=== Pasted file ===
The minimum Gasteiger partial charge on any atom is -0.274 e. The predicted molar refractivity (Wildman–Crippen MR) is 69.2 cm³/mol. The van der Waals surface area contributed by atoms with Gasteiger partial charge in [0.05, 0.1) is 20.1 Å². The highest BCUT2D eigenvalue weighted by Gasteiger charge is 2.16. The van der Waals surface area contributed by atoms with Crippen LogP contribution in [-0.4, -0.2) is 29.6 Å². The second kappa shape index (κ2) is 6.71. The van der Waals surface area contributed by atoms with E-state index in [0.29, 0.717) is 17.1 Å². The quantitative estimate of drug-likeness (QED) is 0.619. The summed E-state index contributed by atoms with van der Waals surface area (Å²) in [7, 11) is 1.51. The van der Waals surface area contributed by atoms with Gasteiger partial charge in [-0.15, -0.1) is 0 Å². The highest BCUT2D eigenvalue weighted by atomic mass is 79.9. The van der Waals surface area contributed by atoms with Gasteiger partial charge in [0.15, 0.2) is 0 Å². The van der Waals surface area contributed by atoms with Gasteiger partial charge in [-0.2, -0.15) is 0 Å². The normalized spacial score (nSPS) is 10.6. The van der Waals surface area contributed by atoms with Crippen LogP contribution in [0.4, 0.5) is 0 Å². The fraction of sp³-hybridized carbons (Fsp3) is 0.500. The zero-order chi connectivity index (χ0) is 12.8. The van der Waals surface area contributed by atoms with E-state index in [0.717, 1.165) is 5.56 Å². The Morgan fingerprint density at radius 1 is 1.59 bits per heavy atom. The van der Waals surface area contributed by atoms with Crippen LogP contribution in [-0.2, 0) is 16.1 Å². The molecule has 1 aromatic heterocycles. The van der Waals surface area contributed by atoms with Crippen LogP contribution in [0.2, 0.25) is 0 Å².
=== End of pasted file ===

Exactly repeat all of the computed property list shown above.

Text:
The minimum Gasteiger partial charge on any atom is -0.274 e. The predicted molar refractivity (Wildman–Crippen MR) is 69.2 cm³/mol. The van der Waals surface area contributed by atoms with Gasteiger partial charge in [0.05, 0.1) is 20.1 Å². The highest BCUT2D eigenvalue weighted by Gasteiger charge is 2.16. The van der Waals surface area contributed by atoms with Crippen LogP contribution in [-0.4, -0.2) is 29.6 Å². The second kappa shape index (κ2) is 6.71. The van der Waals surface area contributed by atoms with E-state index in [0.29, 0.717) is 17.1 Å². The quantitative estimate of drug-likeness (QED) is 0.619. The summed E-state index contributed by atoms with van der Waals surface area (Å²) in [7, 11) is 1.51. The van der Waals surface area contributed by atoms with Gasteiger partial charge in [-0.15, -0.1) is 0 Å². The highest BCUT2D eigenvalue weighted by atomic mass is 79.9. The van der Waals surface area contributed by atoms with Gasteiger partial charge in [0.15, 0.2) is 0 Å². The van der Waals surface area contributed by atoms with Gasteiger partial charge in [-0.2, -0.15) is 0 Å². The normalized spacial score (nSPS) is 10.6. The van der Waals surface area contributed by atoms with Crippen LogP contribution in [0.4, 0.5) is 0 Å². The fraction of sp³-hybridized carbons (Fsp3) is 0.500. The zero-order chi connectivity index (χ0) is 12.8. The van der Waals surface area contributed by atoms with E-state index in [0.717, 1.165) is 5.56 Å². The Morgan fingerprint density at radius 1 is 1.59 bits per heavy atom. The van der Waals surface area contributed by atoms with Crippen LogP contribution in [-0.2, 0) is 16.1 Å². The molecule has 1 aromatic heterocycles. The van der Waals surface area contributed by atoms with Crippen LogP contribution in [0.2, 0.25) is 0 Å².